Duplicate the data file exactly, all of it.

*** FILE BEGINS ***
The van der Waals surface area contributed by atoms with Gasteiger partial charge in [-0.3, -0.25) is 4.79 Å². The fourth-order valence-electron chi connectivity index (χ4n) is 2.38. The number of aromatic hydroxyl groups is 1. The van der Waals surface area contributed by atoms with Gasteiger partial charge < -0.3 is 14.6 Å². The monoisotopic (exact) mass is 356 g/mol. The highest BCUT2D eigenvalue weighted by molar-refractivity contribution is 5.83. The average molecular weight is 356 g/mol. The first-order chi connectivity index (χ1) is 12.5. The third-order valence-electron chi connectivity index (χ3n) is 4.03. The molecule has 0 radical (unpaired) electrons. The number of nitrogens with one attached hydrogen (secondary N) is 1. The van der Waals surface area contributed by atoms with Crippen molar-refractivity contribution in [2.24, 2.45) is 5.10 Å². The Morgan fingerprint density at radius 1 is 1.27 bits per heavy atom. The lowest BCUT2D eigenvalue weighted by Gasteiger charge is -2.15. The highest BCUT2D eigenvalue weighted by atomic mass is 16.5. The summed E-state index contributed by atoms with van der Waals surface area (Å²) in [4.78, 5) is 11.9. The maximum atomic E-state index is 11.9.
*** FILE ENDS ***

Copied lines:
The van der Waals surface area contributed by atoms with Gasteiger partial charge in [-0.3, -0.25) is 4.79 Å². The fourth-order valence-electron chi connectivity index (χ4n) is 2.38. The number of aromatic hydroxyl groups is 1. The van der Waals surface area contributed by atoms with Gasteiger partial charge < -0.3 is 14.6 Å². The monoisotopic (exact) mass is 356 g/mol. The highest BCUT2D eigenvalue weighted by molar-refractivity contribution is 5.83. The average molecular weight is 356 g/mol. The first-order chi connectivity index (χ1) is 12.5. The third-order valence-electron chi connectivity index (χ3n) is 4.03. The molecule has 0 radical (unpaired) electrons. The number of nitrogens with one attached hydrogen (secondary N) is 1. The van der Waals surface area contributed by atoms with Crippen molar-refractivity contribution in [2.24, 2.45) is 5.10 Å². The Morgan fingerprint density at radius 1 is 1.27 bits per heavy atom. The lowest BCUT2D eigenvalue weighted by Gasteiger charge is -2.15. The highest BCUT2D eigenvalue weighted by atomic mass is 16.5. The summed E-state index contributed by atoms with van der Waals surface area (Å²) in [4.78, 5) is 11.9. The maximum atomic E-state index is 11.9.